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The Health System

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Health systems are defined as comprising all the organizations, institutions and resources that are devoted to producing health actions. A health action is defined as any effort, whether in personal health care, public health services or through intersectoral initiatives, whose primary purpose is to improve health. But while improving health is clearly the main objective of a health system, it is not the only one. The objective of good health itself is really twofold: the best attainable average level – goodness – and the smallest feasible differences among individuals and groups – fairness. Goodness means a health system responding well to what people expect of it; fairness means it responds equally well to everyone, without discrimination

National health systems have three overall goals:
1. good health,
2. responsiveness to the expectations of the population, and 3. fairness of financial contribution.

WHO describes health systems as having six building blocks: service delivery; health workforce; information; medical products, vaccines and technologies; financing; and leadership and governance (stewardship). The 2008 Ouagadougou Declaration on Primary Health Care and Health Systems in Africa focuses on nine major priority areas, namely Leadership and Governance for Health; Health Services Delivery; Human Resources for Health; Health Financing; Health Information Systems; Health Technologies; Community Ownership and Participation; Partnerships for Health Development; and Research for Health.

This section of the analytical profile is structured along the lines of the WHO Framework and the priorities described by the 2008 Ouagadougou Declaration.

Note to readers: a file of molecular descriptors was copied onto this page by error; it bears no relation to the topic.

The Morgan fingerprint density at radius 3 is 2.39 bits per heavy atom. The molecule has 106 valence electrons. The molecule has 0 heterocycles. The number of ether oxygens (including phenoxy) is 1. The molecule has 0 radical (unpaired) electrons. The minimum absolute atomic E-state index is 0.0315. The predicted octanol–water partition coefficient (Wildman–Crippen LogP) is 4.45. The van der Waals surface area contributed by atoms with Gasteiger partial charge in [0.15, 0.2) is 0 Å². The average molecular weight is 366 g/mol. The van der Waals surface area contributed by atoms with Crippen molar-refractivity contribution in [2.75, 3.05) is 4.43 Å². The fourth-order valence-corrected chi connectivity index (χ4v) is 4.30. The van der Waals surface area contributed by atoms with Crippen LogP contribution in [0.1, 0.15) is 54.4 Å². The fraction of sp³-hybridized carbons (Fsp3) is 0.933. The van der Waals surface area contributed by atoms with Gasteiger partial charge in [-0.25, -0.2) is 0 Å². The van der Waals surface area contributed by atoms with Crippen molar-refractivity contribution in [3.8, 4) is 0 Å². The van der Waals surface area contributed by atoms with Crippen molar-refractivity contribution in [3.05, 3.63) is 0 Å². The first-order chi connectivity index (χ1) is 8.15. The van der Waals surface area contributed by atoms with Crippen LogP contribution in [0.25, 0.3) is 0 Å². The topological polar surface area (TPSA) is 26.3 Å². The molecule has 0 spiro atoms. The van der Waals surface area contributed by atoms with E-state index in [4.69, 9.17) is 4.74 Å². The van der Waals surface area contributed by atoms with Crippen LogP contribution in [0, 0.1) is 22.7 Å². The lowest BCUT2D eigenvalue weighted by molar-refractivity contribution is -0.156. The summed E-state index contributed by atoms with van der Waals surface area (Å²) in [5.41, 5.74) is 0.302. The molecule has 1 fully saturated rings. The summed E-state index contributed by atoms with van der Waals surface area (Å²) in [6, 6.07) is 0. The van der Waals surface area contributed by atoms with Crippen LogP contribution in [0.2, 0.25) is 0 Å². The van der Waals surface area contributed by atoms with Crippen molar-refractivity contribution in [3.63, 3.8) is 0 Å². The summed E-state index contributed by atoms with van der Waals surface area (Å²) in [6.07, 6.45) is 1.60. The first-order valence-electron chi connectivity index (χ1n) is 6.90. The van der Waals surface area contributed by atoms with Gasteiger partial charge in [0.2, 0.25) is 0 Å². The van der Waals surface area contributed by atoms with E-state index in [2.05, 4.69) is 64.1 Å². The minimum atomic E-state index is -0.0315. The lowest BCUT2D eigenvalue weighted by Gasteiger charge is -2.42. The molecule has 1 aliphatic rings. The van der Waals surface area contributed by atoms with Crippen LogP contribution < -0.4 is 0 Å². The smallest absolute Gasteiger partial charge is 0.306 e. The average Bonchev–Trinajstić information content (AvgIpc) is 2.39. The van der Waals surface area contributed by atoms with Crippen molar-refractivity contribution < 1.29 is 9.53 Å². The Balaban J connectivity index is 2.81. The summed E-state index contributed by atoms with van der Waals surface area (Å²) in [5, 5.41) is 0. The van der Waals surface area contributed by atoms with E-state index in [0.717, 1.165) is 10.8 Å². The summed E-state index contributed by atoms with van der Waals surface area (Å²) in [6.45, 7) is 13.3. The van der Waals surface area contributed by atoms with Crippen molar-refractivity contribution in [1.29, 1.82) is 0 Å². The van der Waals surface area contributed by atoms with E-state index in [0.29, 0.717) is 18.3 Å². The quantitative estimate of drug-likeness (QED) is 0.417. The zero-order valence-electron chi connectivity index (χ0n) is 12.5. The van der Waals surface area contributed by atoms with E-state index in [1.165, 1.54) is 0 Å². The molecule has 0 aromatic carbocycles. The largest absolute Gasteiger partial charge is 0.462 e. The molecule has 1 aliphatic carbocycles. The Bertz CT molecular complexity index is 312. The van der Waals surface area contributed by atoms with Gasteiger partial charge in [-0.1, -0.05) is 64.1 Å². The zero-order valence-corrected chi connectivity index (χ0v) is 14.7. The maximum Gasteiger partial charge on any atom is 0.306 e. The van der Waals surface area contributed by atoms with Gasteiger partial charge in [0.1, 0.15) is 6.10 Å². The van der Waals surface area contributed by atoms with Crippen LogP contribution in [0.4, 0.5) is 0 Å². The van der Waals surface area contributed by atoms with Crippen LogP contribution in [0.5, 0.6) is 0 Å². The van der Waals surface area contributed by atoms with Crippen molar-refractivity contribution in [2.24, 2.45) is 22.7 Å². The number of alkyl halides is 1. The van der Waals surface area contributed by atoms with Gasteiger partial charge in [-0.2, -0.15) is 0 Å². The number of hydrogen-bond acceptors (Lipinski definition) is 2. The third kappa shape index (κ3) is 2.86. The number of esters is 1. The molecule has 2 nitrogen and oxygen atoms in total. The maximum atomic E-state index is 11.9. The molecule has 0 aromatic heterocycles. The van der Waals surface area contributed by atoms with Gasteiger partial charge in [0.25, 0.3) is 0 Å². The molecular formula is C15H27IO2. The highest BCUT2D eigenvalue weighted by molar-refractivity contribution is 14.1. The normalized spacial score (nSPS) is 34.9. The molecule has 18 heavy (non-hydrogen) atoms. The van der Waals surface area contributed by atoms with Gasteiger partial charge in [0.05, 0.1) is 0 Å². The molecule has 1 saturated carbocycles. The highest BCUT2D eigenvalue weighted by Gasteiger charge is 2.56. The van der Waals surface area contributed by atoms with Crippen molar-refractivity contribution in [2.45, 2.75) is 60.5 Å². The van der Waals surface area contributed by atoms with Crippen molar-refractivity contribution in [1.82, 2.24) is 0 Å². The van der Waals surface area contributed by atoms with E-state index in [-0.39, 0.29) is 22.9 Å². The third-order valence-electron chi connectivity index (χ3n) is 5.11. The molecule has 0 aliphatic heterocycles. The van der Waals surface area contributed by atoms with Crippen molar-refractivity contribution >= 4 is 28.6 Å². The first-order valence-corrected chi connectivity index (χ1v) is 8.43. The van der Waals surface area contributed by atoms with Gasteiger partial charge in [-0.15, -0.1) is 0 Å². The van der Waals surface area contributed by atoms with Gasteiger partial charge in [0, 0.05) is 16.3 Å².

3 The Health System
3.1 Health system outcomes
3.2 Leadership and governance
3.3 Community ownership and participation
3.4 Partnerships for health development
3.5 Health information, evidence and knowledge
3.6 Research
3.7 Health financing system
3.8 Service delivery
3.9 Health workforce
3.10 Medical products, vaccines, infrastructures and equipment
3.11 General country health policies
3.12 Universal coverage


The country's health care system consists of the formal and the informal sector. The informal sector consists of traditional health practitioners and other unregulated service providers. In the formal health sector there are both public and private health service providers including NGOs, mission, industry and private practitioners. Service delivery is organized in a five tier system, namely - national referral hospitals; regional hospitals; primary health care facilities including health centres, public health units, rural clinics and outreach sites; and lastly community based care where care and support is provided by rural health motivators, faith-based healthcare providers, traditional birth attendants and other volunteers.

Of the total health facilities in the country 45 per cent belong to the public sector, 12 per cent are owned by industries, 15 per cent by mission, 5 per cent by NGOs, 20 per cent by private practitioners and 3 per cent by private nurses.

Health care services are by and large free especially at the PHC levels. However patients do pay a minimal fee for services in particular at outpatient facilities. This fact was reported as hindering access to STI services by youth during the interviews. It may also be a factor considering the proportion of people living under less than $ 1 per day in the country.